• Stored grains and beans can be protected against insects and other pests by drying and crushing the leaves of the Iboza plant and storing them with the produce. Wash the plant matter before preparing the food.
  • The stems of the plant were often chewed - presumably this helps with oral hygeine due to the antibacterial and antiseptic properties of the plant.

Recipe and Dosage

No information can be found about traditional dosage, but in practice I have found 1 gram of the fresh herb to be a safe and effective amount against cold and flu symptoms.

  • Take 1 gram of fresh Iboza leaves
  • (optional) Take 0.5 of fresh Toothache Plant leaves (this plant will be detailed in the next entry)
  • Steep in 1 cup of boiling water for 30 minutes
  • Gently simmer to reduce the concotion down to about 10-15% of the original volume. Do not boil vigoursly, but keep it just on the point of boiling.
  • Let this cool and strain the tea, but do not discard the plant matter.
  • If sore throat is part of your symptoms, then gargle the tea and swish it around as your would mouthwash and then drink the tea. Otherwise just drink it.
  • The remaining plant matter can be reused a number of times in the same manner throughout the day for ongoing relief.
 This plant is a surprising and welcome addition to our arsenal and deserves a lot more popularity.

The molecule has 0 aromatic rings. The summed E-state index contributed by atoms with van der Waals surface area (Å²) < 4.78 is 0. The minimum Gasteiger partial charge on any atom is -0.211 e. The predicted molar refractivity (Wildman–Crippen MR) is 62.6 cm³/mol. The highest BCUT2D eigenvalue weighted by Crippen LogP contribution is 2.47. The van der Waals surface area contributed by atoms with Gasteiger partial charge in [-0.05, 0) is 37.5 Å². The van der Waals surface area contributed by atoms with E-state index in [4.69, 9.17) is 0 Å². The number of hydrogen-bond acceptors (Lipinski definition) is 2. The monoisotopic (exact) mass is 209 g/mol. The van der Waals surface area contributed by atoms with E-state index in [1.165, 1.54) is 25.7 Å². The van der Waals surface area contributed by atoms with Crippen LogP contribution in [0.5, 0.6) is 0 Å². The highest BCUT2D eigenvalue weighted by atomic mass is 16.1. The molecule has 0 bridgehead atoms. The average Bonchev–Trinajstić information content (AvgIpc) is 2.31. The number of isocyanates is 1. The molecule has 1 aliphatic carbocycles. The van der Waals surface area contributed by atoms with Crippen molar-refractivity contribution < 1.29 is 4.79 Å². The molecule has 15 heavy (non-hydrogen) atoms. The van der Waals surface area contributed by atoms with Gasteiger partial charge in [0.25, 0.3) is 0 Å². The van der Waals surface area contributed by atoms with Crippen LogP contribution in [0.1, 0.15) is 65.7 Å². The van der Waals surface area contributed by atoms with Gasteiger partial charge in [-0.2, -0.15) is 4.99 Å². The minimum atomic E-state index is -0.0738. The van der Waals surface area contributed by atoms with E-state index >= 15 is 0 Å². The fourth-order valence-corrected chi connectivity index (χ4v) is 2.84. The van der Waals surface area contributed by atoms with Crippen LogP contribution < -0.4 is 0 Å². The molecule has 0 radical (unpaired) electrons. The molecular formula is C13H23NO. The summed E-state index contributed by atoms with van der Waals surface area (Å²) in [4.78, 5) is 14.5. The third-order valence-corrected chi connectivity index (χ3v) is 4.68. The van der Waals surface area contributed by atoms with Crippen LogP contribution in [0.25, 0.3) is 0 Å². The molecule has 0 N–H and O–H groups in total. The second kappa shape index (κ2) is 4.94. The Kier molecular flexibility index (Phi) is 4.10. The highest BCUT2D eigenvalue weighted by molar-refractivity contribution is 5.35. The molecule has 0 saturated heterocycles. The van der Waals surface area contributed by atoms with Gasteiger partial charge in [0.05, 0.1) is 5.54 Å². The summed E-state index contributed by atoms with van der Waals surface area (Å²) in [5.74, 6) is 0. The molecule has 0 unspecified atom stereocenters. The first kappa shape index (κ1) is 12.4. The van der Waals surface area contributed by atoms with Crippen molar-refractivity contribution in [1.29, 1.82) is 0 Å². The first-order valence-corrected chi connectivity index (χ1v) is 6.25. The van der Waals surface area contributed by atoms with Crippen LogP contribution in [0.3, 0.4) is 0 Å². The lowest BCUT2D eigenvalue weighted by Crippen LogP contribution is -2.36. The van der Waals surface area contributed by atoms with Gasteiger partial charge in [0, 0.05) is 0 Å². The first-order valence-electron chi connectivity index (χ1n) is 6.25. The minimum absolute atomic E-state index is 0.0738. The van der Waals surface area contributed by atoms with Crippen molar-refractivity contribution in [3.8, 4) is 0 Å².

Update 2015

Hi fellow doomers. It's been a long time since posts and a lot has happened in the doomstead. I met a wonderful woman, married the hell out of her, and had a doomlet. On top of that my wife and I now run a plant nursery.

I have researched and am growing an array of interesting plants,  many that I consider essential to an off-the-grid lifestyle.

Here I will be detailing plants that will be useful and should be in everyone's survival garden. In addition they are being added to a new publication to go alongside the Doom Survival Guide, which will of course be available at no cost when finished.

As far as the Doom Survival Guide itself goes, editing and updates to the main document have not stopped since publication (although they have slowed down due to my new lifestyle). There are over 80 new pages of interesting and useful information and edits to existing material.

You can expect a new edition by the end of the year.

In the meantime, keep prepping, keep gardening, and never stop learning!

- DoomGuy